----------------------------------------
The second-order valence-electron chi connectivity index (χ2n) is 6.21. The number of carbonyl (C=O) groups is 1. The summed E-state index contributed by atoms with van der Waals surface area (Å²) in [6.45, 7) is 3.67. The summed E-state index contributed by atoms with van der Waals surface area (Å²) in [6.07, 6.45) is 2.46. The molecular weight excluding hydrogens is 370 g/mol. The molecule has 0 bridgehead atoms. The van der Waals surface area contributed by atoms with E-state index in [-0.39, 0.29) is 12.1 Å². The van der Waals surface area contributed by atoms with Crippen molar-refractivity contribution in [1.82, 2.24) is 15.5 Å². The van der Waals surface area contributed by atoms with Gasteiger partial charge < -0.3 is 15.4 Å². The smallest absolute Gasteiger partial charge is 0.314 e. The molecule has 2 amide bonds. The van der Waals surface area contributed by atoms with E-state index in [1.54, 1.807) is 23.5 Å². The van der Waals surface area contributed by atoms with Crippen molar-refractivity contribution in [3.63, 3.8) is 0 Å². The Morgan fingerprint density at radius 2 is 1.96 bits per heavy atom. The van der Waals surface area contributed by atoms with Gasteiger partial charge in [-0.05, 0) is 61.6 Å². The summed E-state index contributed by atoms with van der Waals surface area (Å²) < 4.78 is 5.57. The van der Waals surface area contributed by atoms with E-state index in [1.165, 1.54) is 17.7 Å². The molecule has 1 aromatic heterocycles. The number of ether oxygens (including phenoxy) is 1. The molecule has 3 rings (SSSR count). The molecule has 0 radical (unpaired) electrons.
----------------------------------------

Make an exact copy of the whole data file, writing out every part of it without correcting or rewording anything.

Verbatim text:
The second-order valence-electron chi connectivity index (χ2n) is 6.21. The number of carbonyl (C=O) groups is 1. The summed E-state index contributed by atoms with van der Waals surface area (Å²) in [6.45, 7) is 3.67. The summed E-state index contributed by atoms with van der Waals surface area (Å²) in [6.07, 6.45) is 2.46. The molecular weight excluding hydrogens is 370 g/mol. The molecule has 0 bridgehead atoms. The van der Waals surface area contributed by atoms with E-state index in [-0.39, 0.29) is 12.1 Å². The van der Waals surface area contributed by atoms with Crippen molar-refractivity contribution in [1.82, 2.24) is 15.5 Å². The van der Waals surface area contributed by atoms with Gasteiger partial charge < -0.3 is 15.4 Å². The smallest absolute Gasteiger partial charge is 0.314 e. The molecule has 2 amide bonds. The van der Waals surface area contributed by atoms with E-state index in [1.54, 1.807) is 23.5 Å². The van der Waals surface area contributed by atoms with Crippen molar-refractivity contribution in [3.63, 3.8) is 0 Å². The Morgan fingerprint density at radius 2 is 1.96 bits per heavy atom. The van der Waals surface area contributed by atoms with Gasteiger partial charge in [-0.05, 0) is 61.6 Å². The summed E-state index contributed by atoms with van der Waals surface area (Å²) < 4.78 is 5.57. The van der Waals surface area contributed by atoms with E-state index in [1.165, 1.54) is 17.7 Å². The molecule has 1 aromatic heterocycles. The number of ether oxygens (including phenoxy) is 1. The molecule has 3 rings (SSSR count). The molecule has 0 radical (unpaired) electrons.